"A thorough lameness exam usually includes limb flexion tests to evaluate for gait changes when joints are stressed in a flexed position," remarked Amy Armentrout, DVM, MS, Dipl. ACVS, of Burleson Equine Hospital, in Texas. Holding the hind limb up for a protracted time can be tough on the practitioner's body, and horses aren't always compliant, she noted, so recently she and colleagues sought to determine if veterinarians could use shorter hind-limb flexion times.
Veterinarians generally believe it necessary to hold a hind leg in upper-limb flexion (ULF) for 60-90 seconds before trotting the horse off to watch for increased lameness, said Armentrout. The research team compared a shorter-duration ULF of five seconds to the longer 60-second duration, and she presented their results at the 2012 American Association of Equine Practitioners' (AAEP) Convention, held Dec. 1-5 in Anaheim, Calif.
In a previous study on fetlock flexion, researchers identified that a 30-second flexion did not always yield a positive result in lame horses, whereas a 60- to 90-second flexion did. Armentrout wanted to identify if there could also be a difference between longer and shorter duration upper limb flexion testing.
All 34 client-owned lame horses in the study sported a solid coat color over their entire body to eliminate any artifacts in videotaping. Limb markings could otherwise confuse the evaluator. Both the person leading the horse and the practitioner flexing the horse wore the same outfits during each evaluation. The practitioner flexed all horses as maximally as possible, such that the cannon bones were parallel to the ground. The research team placed the camera a consistent 3 meters (9.84 feet) behind the horses for recording, and they repeated 10 of the flexion tests to identify if the practitioners would make the same assessment on the same horses. Fifteen blinded practitioners, each with an average of 20 years of equine lameness experience, reviewed each of the videos. Armentrout asked them to interpret the flexion as positive or negative as compared to the baseline lameness.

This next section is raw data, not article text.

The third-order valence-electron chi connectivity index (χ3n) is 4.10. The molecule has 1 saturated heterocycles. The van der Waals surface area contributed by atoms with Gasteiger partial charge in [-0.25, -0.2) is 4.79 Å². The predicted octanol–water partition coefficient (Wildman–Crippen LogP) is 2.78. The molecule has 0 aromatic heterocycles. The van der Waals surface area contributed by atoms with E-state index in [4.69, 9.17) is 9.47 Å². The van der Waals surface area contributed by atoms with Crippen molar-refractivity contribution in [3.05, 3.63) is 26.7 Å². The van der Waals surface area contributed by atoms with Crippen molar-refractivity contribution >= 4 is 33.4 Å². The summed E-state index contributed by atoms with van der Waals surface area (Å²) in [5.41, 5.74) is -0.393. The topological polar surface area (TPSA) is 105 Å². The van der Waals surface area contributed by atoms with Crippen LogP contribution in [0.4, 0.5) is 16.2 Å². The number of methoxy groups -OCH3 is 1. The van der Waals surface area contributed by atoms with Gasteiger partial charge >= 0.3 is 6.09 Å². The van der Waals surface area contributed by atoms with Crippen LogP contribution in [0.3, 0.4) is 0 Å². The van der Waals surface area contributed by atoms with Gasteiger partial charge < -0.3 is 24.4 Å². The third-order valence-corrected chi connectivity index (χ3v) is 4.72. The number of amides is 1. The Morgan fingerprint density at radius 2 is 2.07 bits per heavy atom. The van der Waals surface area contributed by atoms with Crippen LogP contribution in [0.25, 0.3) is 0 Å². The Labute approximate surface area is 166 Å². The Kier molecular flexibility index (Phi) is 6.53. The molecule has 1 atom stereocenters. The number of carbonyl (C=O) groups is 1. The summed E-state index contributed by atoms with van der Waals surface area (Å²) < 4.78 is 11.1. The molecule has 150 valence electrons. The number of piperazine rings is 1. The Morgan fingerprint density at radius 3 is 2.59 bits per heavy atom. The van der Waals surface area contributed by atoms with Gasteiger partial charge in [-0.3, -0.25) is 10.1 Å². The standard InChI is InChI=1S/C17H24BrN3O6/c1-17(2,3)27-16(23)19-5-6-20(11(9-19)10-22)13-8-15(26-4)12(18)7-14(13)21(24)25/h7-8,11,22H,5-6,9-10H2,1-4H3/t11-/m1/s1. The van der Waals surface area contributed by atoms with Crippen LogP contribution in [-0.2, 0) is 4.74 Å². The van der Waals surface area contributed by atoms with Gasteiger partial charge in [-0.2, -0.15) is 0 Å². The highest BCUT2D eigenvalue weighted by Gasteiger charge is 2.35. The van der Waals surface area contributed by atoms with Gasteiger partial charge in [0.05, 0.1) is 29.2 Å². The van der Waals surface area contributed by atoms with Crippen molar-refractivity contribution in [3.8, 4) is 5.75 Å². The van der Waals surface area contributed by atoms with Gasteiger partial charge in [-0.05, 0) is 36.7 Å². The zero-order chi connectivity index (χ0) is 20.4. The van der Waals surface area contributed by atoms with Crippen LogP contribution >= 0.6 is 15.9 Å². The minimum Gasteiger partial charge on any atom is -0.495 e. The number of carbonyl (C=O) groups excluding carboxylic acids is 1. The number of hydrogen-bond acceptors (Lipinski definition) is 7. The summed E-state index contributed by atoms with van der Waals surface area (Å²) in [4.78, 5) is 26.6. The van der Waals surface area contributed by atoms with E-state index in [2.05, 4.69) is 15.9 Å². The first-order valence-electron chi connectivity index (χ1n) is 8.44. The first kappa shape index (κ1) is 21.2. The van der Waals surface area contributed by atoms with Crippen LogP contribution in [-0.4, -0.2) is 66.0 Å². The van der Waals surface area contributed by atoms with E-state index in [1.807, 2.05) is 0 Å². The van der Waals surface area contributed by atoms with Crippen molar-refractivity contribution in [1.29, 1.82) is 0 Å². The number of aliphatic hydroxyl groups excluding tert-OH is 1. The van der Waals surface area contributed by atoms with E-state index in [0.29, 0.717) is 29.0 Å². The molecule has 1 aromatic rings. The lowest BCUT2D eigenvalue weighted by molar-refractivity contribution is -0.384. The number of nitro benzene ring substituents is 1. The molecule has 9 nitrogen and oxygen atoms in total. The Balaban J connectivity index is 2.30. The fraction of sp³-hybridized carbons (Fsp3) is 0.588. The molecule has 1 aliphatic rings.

Armentrout noted that the reviewers frequently reported individual variability: "About 74% of the time, the results of 5 vs. 60 seconds were interpreted the same. The initial flexion was more likely to be called positive than the second flexion." She said the reviewers were more likely to judge the 60-second flexion as positive 54% of the time as compared to the 5-second flexion being positive 36% of the time. As for the 10 horses that had repeat flexion testing, the reviewers interpreted 5- and 60-second flexion test results the same way 75% of the time.
In summary, Armentrout advised practitioners to perform their own trials since clinical assessment is often very subjective. Some practitioners reach the same interpretation 74% of the time, whether the horse was flexed for 5 or 60 seconds. But in this particular study, the short and longer flexions did not yield the same results.
Disclaimer: Seek the advice of a qualified veterinarian before proceeding with any diagnosis, treatment, or therapy.